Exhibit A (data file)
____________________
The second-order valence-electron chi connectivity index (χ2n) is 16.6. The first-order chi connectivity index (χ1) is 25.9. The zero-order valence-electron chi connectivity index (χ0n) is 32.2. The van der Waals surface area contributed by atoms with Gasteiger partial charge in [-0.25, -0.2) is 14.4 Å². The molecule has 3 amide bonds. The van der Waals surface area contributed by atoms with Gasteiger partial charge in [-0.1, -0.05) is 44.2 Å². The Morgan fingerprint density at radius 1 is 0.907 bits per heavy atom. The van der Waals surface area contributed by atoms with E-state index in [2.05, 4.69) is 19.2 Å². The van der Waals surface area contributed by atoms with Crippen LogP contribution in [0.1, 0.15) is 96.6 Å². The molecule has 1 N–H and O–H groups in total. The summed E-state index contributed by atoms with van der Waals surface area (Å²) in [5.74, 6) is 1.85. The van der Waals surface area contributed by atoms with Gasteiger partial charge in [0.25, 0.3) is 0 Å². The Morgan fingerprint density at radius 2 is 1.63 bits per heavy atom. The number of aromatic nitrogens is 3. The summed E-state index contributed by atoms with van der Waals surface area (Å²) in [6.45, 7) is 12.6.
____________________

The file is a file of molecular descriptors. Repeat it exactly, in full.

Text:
The second-order valence-electron chi connectivity index (χ2n) is 16.6. The first-order chi connectivity index (χ1) is 25.9. The zero-order valence-electron chi connectivity index (χ0n) is 32.2. The van der Waals surface area contributed by atoms with Gasteiger partial charge in [-0.25, -0.2) is 14.4 Å². The molecule has 3 amide bonds. The van der Waals surface area contributed by atoms with Gasteiger partial charge in [-0.1, -0.05) is 44.2 Å². The Morgan fingerprint density at radius 1 is 0.907 bits per heavy atom. The van der Waals surface area contributed by atoms with E-state index in [2.05, 4.69) is 19.2 Å². The van der Waals surface area contributed by atoms with Crippen LogP contribution in [0.1, 0.15) is 96.6 Å². The molecule has 1 N–H and O–H groups in total. The summed E-state index contributed by atoms with van der Waals surface area (Å²) in [5.74, 6) is 1.85. The van der Waals surface area contributed by atoms with Gasteiger partial charge in [0.25, 0.3) is 0 Å². The Morgan fingerprint density at radius 2 is 1.63 bits per heavy atom. The number of aromatic nitrogens is 3. The summed E-state index contributed by atoms with van der Waals surface area (Å²) in [6.45, 7) is 12.6.